It was time to move....but where to go? We wanted to explore a new area, so we decided to drive down the spit that forms the Magote, the long bit of land across the bay from down town La Paz. This is where there is a small group of condos, some done, some in various states of completion. The standard way of getting there is by small little boat ferries that run from the down town La Paz area, over to a dock on the other side. We had been told that it was about a 55-60 mile trip by land from La Paz, north to the turn off, and then back south again to the end of the spit, or Magote.
Well, lets just say we now know why nobody drives it....the road is, well, in order to keep the story "G" rated, I will say it is in very bad shape. For those of you that have driven on wash board gravel roads, imagine 6"-8" washboards, for 14 kilometres....then throw in a few small wash outs, some standing water, and a couple of realm soft spots that have caused almost a sink hole and you have an idea.
But, like every cloud, there was a silver lining....LIZARDS, a lot of them. Now most people would probably have a little less enthusiasm about a bunch of iguanas, and lizards, but we had so much fun shooting (with cameras) that we forgot about how bad the road actually was.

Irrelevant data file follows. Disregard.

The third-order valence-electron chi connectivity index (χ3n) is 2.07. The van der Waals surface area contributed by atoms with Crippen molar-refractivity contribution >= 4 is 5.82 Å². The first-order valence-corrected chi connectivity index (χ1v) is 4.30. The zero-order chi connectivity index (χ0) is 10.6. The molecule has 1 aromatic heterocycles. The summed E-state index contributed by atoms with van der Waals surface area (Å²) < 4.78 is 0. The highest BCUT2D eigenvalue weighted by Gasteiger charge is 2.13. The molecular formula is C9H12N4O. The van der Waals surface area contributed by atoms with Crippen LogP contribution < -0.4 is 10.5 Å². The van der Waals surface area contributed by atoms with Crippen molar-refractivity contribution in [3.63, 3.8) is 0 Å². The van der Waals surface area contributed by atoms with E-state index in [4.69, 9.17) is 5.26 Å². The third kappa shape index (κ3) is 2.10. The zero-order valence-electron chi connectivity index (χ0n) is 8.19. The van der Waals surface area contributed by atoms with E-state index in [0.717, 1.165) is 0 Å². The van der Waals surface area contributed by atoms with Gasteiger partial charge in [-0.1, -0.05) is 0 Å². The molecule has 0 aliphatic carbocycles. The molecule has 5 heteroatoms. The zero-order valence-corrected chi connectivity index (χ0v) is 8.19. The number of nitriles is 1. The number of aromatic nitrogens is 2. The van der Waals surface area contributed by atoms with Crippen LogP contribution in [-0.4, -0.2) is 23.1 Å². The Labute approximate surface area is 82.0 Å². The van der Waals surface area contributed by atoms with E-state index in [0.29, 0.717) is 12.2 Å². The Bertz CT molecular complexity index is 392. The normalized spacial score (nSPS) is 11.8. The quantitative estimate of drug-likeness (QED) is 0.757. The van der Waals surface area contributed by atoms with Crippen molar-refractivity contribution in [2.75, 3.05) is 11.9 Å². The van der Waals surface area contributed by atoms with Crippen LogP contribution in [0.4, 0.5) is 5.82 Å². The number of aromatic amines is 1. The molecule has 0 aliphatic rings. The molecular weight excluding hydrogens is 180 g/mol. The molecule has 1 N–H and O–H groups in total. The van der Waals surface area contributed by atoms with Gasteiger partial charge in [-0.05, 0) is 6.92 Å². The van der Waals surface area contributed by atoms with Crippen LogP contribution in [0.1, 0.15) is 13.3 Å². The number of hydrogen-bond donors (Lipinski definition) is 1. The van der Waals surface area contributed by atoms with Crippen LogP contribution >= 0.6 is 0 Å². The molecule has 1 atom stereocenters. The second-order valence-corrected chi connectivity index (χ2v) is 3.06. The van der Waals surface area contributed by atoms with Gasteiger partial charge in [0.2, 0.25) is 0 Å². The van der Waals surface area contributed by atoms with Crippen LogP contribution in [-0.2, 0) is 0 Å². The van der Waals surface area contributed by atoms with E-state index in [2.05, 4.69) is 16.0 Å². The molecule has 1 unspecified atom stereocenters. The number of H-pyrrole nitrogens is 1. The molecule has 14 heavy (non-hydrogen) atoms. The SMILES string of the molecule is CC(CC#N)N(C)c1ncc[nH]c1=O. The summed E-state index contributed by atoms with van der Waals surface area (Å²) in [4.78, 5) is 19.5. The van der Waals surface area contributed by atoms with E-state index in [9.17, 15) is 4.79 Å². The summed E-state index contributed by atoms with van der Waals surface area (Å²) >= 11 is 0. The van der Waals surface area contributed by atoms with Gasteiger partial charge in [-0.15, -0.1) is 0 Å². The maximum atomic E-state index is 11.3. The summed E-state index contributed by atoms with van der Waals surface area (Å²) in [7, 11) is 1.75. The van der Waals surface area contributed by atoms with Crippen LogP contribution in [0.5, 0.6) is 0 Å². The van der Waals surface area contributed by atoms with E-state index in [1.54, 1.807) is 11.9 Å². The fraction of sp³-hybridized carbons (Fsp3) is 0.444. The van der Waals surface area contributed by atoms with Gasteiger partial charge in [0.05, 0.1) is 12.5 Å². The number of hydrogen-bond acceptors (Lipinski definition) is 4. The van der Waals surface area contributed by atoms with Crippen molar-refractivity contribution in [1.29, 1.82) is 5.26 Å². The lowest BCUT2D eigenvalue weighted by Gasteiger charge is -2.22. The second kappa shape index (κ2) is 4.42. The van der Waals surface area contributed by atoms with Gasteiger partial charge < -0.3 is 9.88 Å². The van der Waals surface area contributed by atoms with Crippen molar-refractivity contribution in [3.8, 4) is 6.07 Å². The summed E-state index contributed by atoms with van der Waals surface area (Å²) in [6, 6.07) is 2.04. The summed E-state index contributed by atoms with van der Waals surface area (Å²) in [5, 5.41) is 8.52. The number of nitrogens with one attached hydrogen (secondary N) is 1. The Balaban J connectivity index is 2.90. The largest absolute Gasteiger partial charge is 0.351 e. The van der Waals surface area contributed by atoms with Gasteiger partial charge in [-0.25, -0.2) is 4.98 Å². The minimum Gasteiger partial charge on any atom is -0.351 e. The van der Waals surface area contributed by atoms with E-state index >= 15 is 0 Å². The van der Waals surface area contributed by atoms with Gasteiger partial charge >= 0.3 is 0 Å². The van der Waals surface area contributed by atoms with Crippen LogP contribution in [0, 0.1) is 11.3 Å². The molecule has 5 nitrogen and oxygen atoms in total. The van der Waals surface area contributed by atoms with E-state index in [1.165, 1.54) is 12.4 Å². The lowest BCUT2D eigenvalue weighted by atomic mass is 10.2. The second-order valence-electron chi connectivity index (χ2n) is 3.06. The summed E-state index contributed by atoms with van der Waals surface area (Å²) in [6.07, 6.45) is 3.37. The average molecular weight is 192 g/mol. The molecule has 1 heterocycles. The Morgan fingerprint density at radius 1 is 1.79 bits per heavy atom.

As you can see on the cover photo, we got to see some Coastal Horned Lizards (Phrynosoma coronatum). There are three basic Horned Lizards in the Baja, the Desert, the Coastal and the Regal Horned lizards. We did not see any of the other two, but it was great to see these horny little devils.
We also got a kick out of the Desert Iguanas (Diposaurus dorsalis). They have a very wide range of colors and patterns all the same species, in the same area....they sat on rocks, the ran in the sand and even climbed the bushes for a better view. All of the following are the same species, and all with in a 5 kilometre area
The third lizard we got to see was the smaller, and much faster, Zebra Tailed Lizard (Callisaurus draconoides). These also have a very wide variety of patterns and colors. I have been shooting photos for them for a couple of years now, with the idea that they were different kinds...nope, all Zebra Tailed...some lighter, some darker, some with a blue patch on the belly, some with a couple of black spots...and much like the birds, the males get all the fun color. The females tend to be much more muted in their markings, as seen in the second picture
I am sure that Lizards are not everybody's cup 'o tea, but they turned a long bumpy drive, which we were not able to complete due to a closed, locked gate that nobody had mentioned, into the fun afternoon chasing these very beautiful creatures around the desert.